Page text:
When did explicitly naming queerness become a bad thing, preventing people from feeling “welcome” at the museum?
While impressive in its scope and engagement with the era’s tensions, Art After Stonewall fails to adequately represent the roles of people of color, trans folks, and folks with disabilities.
“Riots in Writing,” co-presented by the Brooklyn Museum and PEN America, recalls the Stonewall Riots with a night of intergenerational poetry readings.
The former meeting place of the Gay Liberation Front is slated for demolition — but a group of historian-activists is racing to document sites like it, before they disappear.
Rahne Alexander and Jaimes Mayhew’s installation at the Baltimore Museum of Art invites viewers to connect their own domestic lives to those of LGBTQ people.
Historic England’s Pride of Place project aims to recognize overlooked sites of LGBTQ history and protect them as part of the country’s heritage.
Today the beige Stetson hats of the National Parks Service (NPS) will start appearing at the Stonewall Inn on Christopher Street in Manhattan’s Greenwich Village, as the site was declared a national monument on Friday.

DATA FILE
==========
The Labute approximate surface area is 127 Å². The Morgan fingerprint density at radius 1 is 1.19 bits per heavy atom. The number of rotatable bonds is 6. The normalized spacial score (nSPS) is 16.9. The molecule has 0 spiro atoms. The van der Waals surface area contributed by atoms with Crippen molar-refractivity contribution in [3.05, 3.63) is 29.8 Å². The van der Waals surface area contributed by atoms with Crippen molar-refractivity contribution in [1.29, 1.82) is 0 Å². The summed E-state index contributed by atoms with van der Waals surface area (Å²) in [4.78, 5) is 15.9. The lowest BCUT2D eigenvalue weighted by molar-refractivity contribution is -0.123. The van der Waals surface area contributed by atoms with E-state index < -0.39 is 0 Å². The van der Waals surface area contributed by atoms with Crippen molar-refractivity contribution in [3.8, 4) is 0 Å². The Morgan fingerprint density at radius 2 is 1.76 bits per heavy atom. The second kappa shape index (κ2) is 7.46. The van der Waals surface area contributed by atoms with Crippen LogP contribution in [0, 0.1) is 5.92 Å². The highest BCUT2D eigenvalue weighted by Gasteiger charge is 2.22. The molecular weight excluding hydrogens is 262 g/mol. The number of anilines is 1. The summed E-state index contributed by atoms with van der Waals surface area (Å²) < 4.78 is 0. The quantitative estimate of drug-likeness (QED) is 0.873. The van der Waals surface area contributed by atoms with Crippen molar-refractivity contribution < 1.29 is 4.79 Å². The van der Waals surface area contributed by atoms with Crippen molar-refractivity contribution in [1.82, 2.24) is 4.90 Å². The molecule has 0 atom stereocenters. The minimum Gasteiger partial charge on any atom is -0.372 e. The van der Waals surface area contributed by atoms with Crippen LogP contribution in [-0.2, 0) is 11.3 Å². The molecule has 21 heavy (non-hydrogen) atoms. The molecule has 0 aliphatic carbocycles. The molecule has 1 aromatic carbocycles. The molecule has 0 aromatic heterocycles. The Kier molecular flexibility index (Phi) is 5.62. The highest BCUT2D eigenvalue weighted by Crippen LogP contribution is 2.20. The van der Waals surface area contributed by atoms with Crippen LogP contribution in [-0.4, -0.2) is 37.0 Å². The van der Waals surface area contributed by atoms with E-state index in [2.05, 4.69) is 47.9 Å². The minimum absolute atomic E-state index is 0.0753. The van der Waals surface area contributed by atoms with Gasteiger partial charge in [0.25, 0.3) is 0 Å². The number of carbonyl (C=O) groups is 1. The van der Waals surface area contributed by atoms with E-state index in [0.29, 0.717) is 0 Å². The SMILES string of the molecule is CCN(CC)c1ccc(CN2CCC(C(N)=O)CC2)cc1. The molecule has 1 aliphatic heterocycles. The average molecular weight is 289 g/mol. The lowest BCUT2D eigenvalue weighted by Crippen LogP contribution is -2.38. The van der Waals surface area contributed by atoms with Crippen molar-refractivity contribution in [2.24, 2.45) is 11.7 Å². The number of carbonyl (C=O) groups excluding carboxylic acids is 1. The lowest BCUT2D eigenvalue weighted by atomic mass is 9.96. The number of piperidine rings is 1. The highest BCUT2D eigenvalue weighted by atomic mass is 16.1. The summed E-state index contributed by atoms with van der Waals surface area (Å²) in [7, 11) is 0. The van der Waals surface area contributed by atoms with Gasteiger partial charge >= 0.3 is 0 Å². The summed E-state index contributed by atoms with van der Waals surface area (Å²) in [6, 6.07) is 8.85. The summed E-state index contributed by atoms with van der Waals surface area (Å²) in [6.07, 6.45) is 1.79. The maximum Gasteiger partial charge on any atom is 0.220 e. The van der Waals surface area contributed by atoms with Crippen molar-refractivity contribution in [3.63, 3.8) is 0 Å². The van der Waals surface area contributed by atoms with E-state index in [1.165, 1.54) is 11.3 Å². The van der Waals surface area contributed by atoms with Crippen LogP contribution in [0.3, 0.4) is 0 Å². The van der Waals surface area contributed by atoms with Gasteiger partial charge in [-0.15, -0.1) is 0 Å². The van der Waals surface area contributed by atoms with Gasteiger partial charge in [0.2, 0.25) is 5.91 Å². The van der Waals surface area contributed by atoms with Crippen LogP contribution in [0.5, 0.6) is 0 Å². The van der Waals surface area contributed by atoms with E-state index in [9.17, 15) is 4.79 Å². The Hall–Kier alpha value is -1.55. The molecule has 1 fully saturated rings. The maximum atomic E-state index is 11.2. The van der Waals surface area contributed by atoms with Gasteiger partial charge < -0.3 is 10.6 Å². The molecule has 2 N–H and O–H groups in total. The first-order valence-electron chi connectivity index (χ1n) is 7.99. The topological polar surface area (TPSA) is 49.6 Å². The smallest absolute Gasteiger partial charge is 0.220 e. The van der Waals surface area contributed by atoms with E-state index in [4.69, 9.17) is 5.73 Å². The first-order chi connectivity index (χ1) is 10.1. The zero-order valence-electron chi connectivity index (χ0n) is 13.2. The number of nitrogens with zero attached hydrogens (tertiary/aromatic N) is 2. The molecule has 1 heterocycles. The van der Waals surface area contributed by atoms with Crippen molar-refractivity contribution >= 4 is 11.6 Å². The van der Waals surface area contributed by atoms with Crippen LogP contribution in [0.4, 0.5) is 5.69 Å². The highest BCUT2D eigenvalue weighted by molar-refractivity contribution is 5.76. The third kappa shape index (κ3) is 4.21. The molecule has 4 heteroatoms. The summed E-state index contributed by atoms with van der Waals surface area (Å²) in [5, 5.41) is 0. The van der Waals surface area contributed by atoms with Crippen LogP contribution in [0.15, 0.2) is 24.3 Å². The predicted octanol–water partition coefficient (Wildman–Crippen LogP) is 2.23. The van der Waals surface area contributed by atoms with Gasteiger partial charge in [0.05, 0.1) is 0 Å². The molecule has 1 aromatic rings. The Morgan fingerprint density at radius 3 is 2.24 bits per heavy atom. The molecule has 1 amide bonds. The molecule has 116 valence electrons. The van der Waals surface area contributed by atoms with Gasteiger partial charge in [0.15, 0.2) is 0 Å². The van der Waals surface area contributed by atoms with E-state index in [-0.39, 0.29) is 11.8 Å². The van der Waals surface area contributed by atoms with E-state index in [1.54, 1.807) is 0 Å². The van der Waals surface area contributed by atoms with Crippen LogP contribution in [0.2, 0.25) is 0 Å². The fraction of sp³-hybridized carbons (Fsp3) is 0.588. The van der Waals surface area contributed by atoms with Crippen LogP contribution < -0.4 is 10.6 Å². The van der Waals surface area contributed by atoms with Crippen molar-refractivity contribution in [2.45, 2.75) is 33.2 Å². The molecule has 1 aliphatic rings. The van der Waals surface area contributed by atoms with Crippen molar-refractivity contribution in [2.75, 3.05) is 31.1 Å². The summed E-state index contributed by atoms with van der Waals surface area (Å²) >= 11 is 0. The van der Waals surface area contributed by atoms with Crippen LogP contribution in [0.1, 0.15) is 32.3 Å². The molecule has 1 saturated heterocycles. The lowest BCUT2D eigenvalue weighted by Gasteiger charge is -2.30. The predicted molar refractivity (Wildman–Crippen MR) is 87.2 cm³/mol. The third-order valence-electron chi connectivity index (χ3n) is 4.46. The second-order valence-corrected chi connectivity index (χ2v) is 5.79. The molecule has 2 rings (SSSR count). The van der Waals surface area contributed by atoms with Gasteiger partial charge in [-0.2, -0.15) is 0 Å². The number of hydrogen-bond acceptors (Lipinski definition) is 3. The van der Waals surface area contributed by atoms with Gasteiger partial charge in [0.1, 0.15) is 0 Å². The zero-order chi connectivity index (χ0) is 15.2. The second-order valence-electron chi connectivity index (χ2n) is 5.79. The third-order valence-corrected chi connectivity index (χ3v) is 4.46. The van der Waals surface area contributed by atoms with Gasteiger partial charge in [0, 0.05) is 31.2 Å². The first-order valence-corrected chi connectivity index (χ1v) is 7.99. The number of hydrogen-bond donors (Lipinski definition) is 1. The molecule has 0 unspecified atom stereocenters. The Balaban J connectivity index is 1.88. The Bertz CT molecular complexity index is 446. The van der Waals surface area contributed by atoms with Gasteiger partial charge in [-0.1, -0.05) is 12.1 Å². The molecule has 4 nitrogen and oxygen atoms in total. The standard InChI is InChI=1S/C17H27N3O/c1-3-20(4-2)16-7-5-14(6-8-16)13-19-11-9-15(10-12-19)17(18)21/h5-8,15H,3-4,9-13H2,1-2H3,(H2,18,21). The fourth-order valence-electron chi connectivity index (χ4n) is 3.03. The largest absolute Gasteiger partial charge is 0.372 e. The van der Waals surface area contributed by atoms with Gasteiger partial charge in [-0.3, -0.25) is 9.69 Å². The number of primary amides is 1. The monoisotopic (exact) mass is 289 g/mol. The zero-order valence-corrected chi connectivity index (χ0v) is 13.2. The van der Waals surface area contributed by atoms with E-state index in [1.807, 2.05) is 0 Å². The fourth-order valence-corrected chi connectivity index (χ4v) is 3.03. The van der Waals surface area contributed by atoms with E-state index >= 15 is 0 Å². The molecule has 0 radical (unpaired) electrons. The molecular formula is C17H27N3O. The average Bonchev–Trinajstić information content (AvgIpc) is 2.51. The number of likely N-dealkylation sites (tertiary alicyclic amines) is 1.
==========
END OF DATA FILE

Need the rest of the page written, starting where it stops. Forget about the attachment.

The Leslie-Lohman Museum of Gay and Lesbian Art announced yesterday a major expansion of its current Soho space that will result in the near doubling of the young institution’s footprint.
The Rainbow Flag that artist Gilbert Baker created in San Francisco in 1978, and which has since become the icon of the Gay and LGBT Pride movements, has just been acquired by the Museum of Modern Art (MoMA) for its design collection.
Earlier this year, as part of the Whitney Biennial, I had my Tarot cards read by Flawless Sabrina.